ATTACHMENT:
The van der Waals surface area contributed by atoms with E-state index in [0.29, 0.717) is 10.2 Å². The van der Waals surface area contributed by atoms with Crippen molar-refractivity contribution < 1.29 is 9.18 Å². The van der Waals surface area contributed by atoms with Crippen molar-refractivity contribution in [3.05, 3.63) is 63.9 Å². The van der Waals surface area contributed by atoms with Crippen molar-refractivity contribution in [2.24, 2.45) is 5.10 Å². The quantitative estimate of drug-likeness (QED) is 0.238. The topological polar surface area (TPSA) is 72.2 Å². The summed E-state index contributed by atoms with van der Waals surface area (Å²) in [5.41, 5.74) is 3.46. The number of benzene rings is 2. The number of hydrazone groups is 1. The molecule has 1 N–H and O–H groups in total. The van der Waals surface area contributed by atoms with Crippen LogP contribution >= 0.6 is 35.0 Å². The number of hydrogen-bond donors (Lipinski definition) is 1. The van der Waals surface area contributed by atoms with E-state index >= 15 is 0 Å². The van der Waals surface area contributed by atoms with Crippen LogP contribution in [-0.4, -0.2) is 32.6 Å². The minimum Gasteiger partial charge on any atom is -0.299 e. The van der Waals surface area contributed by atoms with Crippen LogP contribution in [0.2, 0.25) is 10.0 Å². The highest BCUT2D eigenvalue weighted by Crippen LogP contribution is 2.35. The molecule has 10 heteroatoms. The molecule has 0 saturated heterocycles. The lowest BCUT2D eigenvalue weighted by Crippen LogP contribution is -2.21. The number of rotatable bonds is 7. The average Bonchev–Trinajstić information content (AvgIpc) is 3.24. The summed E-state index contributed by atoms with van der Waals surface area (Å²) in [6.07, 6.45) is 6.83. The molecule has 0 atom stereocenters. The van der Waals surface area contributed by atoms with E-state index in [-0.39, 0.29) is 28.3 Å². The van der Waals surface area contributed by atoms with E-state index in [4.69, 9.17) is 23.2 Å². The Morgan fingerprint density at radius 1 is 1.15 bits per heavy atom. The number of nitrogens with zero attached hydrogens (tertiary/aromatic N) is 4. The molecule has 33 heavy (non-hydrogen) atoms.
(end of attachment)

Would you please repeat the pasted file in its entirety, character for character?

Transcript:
The van der Waals surface area contributed by atoms with E-state index in [0.29, 0.717) is 10.2 Å². The van der Waals surface area contributed by atoms with Crippen molar-refractivity contribution < 1.29 is 9.18 Å². The van der Waals surface area contributed by atoms with Crippen molar-refractivity contribution in [3.05, 3.63) is 63.9 Å². The van der Waals surface area contributed by atoms with Crippen molar-refractivity contribution in [2.24, 2.45) is 5.10 Å². The quantitative estimate of drug-likeness (QED) is 0.238. The topological polar surface area (TPSA) is 72.2 Å². The summed E-state index contributed by atoms with van der Waals surface area (Å²) in [5.41, 5.74) is 3.46. The number of benzene rings is 2. The number of hydrazone groups is 1. The molecule has 1 N–H and O–H groups in total. The van der Waals surface area contributed by atoms with Crippen LogP contribution >= 0.6 is 35.0 Å². The number of hydrogen-bond donors (Lipinski definition) is 1. The van der Waals surface area contributed by atoms with E-state index >= 15 is 0 Å². The van der Waals surface area contributed by atoms with Crippen LogP contribution in [-0.4, -0.2) is 32.6 Å². The minimum Gasteiger partial charge on any atom is -0.299 e. The van der Waals surface area contributed by atoms with Crippen LogP contribution in [0.2, 0.25) is 10.0 Å². The highest BCUT2D eigenvalue weighted by Crippen LogP contribution is 2.35. The molecule has 10 heteroatoms. The molecule has 0 saturated heterocycles. The lowest BCUT2D eigenvalue weighted by Crippen LogP contribution is -2.21. The number of rotatable bonds is 7. The average Bonchev–Trinajstić information content (AvgIpc) is 3.24. The summed E-state index contributed by atoms with van der Waals surface area (Å²) in [6.07, 6.45) is 6.83. The molecule has 0 atom stereocenters. The van der Waals surface area contributed by atoms with E-state index in [-0.39, 0.29) is 28.3 Å². The van der Waals surface area contributed by atoms with E-state index in [4.69, 9.17) is 23.2 Å². The Morgan fingerprint density at radius 1 is 1.15 bits per heavy atom. The number of nitrogens with zero attached hydrogens (tertiary/aromatic N) is 4. The molecule has 33 heavy (non-hydrogen) atoms.